“Their objective is to derail the poll process through largescale violence, blockades and disruptions. But this plan will be defeated,” said Islam.
The Dangers Of A Poll Boycott
A boycott of the parliamentary elections by the principal Opposition party (the BNP) and other smaller parties like the communist and socialist parties will rob the elections of their morality and legitimacy.
The 2014 elections (held in early January that year) were boycotted by the BNP and many other Opposition parties because they were not held under a neutral caretaker government.
The 2014 elections were preceded by a massive crackdown on the BNP and jailing of the entire BNP leadership and retaliatory violence by BNP cadres. The AL won more than half the 300 Jatiya Sansad seats uncontested.
The US, UK, UN and the European Union strongly criticised the elections and said the polls “lacked legitimacy”.
The December 2018 elections were also marred by widespread violence and harsh action against the BNP and other Opposition parties. Nearly 50 people, mostly activists and supporters of the BNP and other Opposition parties, were killed in political clashes and in police firing.
Thousands of BNP leaders and workers were arrested and Opposition parties were allegedly prevented from campaigning. The media, especially the Western media, reported widespread rigging.
The AL swept the elections which were heavily criticised by many Western countries.
This time, the US, UK and European Union have urged the Sheikh Hasina government to ensure that the elections are free, fair and inclusive (a euphemism for ensuring the participation of the BNP and other Opposition parties).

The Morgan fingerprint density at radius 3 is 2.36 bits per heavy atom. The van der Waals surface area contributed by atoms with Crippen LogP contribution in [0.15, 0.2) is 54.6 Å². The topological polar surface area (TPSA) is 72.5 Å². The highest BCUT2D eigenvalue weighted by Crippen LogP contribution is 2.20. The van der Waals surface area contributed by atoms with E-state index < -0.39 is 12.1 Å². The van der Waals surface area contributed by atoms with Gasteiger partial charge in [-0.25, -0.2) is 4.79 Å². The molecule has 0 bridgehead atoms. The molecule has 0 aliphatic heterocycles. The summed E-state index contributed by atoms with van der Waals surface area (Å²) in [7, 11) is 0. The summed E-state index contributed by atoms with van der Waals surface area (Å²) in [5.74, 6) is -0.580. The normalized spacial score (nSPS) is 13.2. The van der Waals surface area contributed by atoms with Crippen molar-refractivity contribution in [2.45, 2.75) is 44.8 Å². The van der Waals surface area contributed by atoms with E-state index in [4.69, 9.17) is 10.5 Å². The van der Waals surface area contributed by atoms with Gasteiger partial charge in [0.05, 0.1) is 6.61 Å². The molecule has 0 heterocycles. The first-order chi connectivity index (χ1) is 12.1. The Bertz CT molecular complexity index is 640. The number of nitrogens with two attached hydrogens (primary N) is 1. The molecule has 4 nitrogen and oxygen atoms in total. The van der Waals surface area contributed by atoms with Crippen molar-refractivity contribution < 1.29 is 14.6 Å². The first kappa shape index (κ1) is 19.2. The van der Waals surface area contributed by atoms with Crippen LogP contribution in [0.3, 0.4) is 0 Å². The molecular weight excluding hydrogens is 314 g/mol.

The US has also warned of imposing visa restrictions on individuals who it deems had obstructed the conduct of free and fair polls.
Emboldened by this stance of the US and the other Western nations’ insistence of inclusive, free and fair polls, the BNP has been demanding that Sheikh Hasina steps down to make way for the formation of a neutral caretaker government that will conduct free and fair elections.
The BNP reckons that Hasina’s rejection of this demand that has led to its (BNP’s) declaration of poll boycott will invite intervention by the US and other Western nations, including the EU.
BNP vice president Shahjahan Omar who was arrested last weekend had said before his arrest that the BNP hoped that the US, UK and EU will lean heavily on Sheikh Hasina to step down.
“If elections are held in a free and fair manner under a neutral caretaker regime, we will sweep the elections and form the next government,” Omar had asserted.
But the BNP’s plans are not likely to bear fruit because Sheikh Hasina has indicated she will resist all pressure and attempted interventions by the US, UK and EU and will not step down.
That only means that the next nine weeks leading to the elections (expected to be held between 6 and 9 January, 2024) will be marked by widespread violence, and a brutal crackdown on the BNP and other Opposition parties by the AL government.
And with the BNP and other Opposition parties boycotting the elections, the AL will sweep to power early next year.